Omaha drug trial shows promise for pain condition

OMAHA, Neb. —
An Omaha researcher is conducting a drug trial for a drug that’s already being prescribed for a chronic pain condition for patients in Europe.
Dr. Robert Recker with Creighton University is looking for patients with Complex Regional Pain Syndrome to test the drug which comes from a class of drugs normally used to treat osteoporosis. Recker said CRPS is rather "An area of the body starts to have really severe pain for no reason. You look at it on x-ray, no matter how you look at it, you don’t find anything wrong,” said Recker who’s testing an intravenous treatment called Neridronic Acid.
“I can't deny the fact that the study in Italy cause it to be approved for it. Apparently it removes the pain quite strikingly,” said Recker.
Ron Dulas, of Lincoln has lived with CRPS for more than six years, with debilitating pain in his leg, travelling to his hands. The pain started after back surgery, for no apparent reason.
“It was horrendous. It's like someone took a hammer and just smacked your foot,” said Dulas, who’s on a number of prescription pain relievers and has been for years. He eventually had to quit his job restoring furniture at the State Capital Building, in Lincoln.
“It stops you in your tracks, you cannot breathe,” said Dulas.
Dulas was hoping to be approved for the drug trial which includes 4 infusions over the course of a week, along with vitamin supplements and clinic visits for a year.
“To get out of the situation I’m in, I’ll do anything,” said Dulas. Who learned just days ago, because he has a pacemaker he cannot be part of the trial, but may benefit from the drug if it’s approved for use in the U.S.
If you know a person living with Complex Regional Pain Sydrome, they can contact Dr. Recker’s officer for more information on the study. The phone number is 402-280-Bone, or 402-280-2663. All expenses are covered for participants.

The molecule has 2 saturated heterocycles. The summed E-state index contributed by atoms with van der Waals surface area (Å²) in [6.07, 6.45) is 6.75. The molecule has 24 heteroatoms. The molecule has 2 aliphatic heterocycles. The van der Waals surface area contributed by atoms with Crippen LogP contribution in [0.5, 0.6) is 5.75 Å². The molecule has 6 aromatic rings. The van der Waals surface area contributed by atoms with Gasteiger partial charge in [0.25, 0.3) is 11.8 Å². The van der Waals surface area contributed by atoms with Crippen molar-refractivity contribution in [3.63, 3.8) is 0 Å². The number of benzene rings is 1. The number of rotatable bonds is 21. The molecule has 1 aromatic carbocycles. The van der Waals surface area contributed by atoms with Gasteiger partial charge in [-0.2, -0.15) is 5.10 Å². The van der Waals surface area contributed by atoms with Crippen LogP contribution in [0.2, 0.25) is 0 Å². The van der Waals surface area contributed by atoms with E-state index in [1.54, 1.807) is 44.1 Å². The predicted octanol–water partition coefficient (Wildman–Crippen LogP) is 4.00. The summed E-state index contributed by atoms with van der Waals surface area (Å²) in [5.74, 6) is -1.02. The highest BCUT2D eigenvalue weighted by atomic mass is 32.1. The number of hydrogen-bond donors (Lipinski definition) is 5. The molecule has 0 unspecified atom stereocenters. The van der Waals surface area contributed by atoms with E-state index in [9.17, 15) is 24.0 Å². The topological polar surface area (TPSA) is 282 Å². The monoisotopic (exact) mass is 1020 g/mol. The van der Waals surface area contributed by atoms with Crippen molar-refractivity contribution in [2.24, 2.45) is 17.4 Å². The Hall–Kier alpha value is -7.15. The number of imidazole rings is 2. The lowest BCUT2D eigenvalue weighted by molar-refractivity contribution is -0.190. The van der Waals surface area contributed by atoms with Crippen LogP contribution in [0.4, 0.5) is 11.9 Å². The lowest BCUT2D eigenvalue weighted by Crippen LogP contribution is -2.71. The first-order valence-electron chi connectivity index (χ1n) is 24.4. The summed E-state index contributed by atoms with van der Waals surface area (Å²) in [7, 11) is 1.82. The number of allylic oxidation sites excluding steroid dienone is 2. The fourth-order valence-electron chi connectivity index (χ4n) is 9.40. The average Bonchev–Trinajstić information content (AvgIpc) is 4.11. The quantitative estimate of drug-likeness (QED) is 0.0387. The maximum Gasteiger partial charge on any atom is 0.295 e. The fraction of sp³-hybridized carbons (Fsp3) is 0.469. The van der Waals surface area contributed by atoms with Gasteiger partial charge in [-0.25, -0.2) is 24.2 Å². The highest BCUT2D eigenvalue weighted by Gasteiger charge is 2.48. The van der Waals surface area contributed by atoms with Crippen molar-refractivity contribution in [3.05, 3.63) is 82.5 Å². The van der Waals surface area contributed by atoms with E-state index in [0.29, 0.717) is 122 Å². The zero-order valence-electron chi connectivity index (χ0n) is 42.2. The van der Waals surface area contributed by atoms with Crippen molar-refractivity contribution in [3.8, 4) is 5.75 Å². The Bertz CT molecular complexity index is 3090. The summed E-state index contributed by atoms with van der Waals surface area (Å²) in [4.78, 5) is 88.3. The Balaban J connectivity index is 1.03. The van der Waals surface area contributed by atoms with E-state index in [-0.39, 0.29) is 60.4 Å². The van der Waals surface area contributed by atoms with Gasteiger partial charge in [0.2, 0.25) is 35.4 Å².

Original post and video found here: www.ketv.com/article/omaha-drug-trial-hopes-to-ease-pain/11644837
Last Updated when copied over: 10:47 PM CDT Aug 6, 2017 by Julie Cornell

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[Study] Cannabinoids May Treat Neuropathic Symptoms and Neuroinflammatory Responses

What are Cannabinoids

Agonists of the CB2 receptor – such as cannabis-derived cannabinoids – may provide a treatment option for neuropathic symptoms and neuroinflammatory responses, according to a new study published by the European Journal of Neuroscience. The study was e-published ahead of print by the U.S. National Institute of Health.

“Cannabinoid receptor 2 (CB2) has emerged as a promising target for treating different neuropathic pain syndromes”, states the study’s abstract. “In neuropathic pain models, activated microglia expressing CB2 receptors are seen in the spinal cord.”

With this in mind, researchers hypothesized that a CB2 agonist could “modulate neuroinflammation and neuropathic pain in an ischemia model of CRPS [complex regional pain syndrome]by regulating CB2 and CX3CR1 signaling.”

Using chronic post-ischemia pain (CPIP) as a model of CRPS, researchers used rats to determine the potential benefits of a selective CB2 agonist meant to mimic the effects of cannabinoids.

Rats in the CPIP group exhibited significant hyperemia and edema of the ischemic hindpaw and spontaneous pain behaviors (hindpaw shaking and licking), whereas “intraperitoneal administration of MDA7 (a selective CB2 agonist) attenuated mechanical allodynia induced by CPIP.”

MDA7 treatment was found to “interfere with early events in the CRPS-I neuroinflammatory response by suppressing peripheral edema, spinal microglial activation and expression of CX3CR1 and CB2 receptors on the microglia in the spinal cord. MDA7 also mitigated the loss of intraepidermal nerve fibers induced by CPIP.”

The study concludes; “Our findings suggest that MDA7, a novel CB2 agonist, may offer an innovative therapeutic approach for treating neuropathic symptoms and neuroinflammatory responses induced by CRPS-I in the setting of ischemia and reperfusion injury.”

The full study can be found by clicking here.

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NOTE: Please remember to follow the laws of your state when it comes to your pharmaceutical care. Medical cannabis is not legal in all states in all forms, so be aware of what your state limitations are.

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